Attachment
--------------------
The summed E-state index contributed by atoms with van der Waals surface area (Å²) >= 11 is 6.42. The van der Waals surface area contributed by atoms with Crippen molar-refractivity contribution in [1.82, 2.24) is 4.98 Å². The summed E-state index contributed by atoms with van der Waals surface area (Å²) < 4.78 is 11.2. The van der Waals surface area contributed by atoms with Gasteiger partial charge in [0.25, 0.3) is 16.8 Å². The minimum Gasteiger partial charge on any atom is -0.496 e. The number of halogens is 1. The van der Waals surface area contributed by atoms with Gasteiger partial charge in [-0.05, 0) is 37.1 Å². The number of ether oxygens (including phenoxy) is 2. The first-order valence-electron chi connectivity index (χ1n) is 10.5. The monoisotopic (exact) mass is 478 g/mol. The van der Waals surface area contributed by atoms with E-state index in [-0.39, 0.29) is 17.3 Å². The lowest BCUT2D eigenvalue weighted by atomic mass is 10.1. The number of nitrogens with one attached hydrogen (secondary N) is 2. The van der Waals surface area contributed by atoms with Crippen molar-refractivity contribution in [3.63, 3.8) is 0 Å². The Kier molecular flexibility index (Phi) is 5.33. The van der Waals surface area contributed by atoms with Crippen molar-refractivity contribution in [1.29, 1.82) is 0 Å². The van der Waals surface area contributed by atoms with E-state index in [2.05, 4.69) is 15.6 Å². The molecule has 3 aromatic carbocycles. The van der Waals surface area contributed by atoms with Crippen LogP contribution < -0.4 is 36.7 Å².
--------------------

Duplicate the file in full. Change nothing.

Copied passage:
The summed E-state index contributed by atoms with van der Waals surface area (Å²) >= 11 is 6.42. The van der Waals surface area contributed by atoms with Crippen molar-refractivity contribution in [1.82, 2.24) is 4.98 Å². The summed E-state index contributed by atoms with van der Waals surface area (Å²) < 4.78 is 11.2. The van der Waals surface area contributed by atoms with Gasteiger partial charge in [0.25, 0.3) is 16.8 Å². The minimum Gasteiger partial charge on any atom is -0.496 e. The number of halogens is 1. The van der Waals surface area contributed by atoms with Gasteiger partial charge in [-0.05, 0) is 37.1 Å². The number of ether oxygens (including phenoxy) is 2. The first-order valence-electron chi connectivity index (χ1n) is 10.5. The monoisotopic (exact) mass is 478 g/mol. The van der Waals surface area contributed by atoms with E-state index in [-0.39, 0.29) is 17.3 Å². The lowest BCUT2D eigenvalue weighted by atomic mass is 10.1. The number of nitrogens with one attached hydrogen (secondary N) is 2. The van der Waals surface area contributed by atoms with Crippen molar-refractivity contribution in [3.63, 3.8) is 0 Å². The Kier molecular flexibility index (Phi) is 5.33. The van der Waals surface area contributed by atoms with Crippen molar-refractivity contribution in [1.29, 1.82) is 0 Å². The van der Waals surface area contributed by atoms with E-state index in [2.05, 4.69) is 15.6 Å². The molecule has 3 aromatic carbocycles. The van der Waals surface area contributed by atoms with Crippen LogP contribution < -0.4 is 36.7 Å².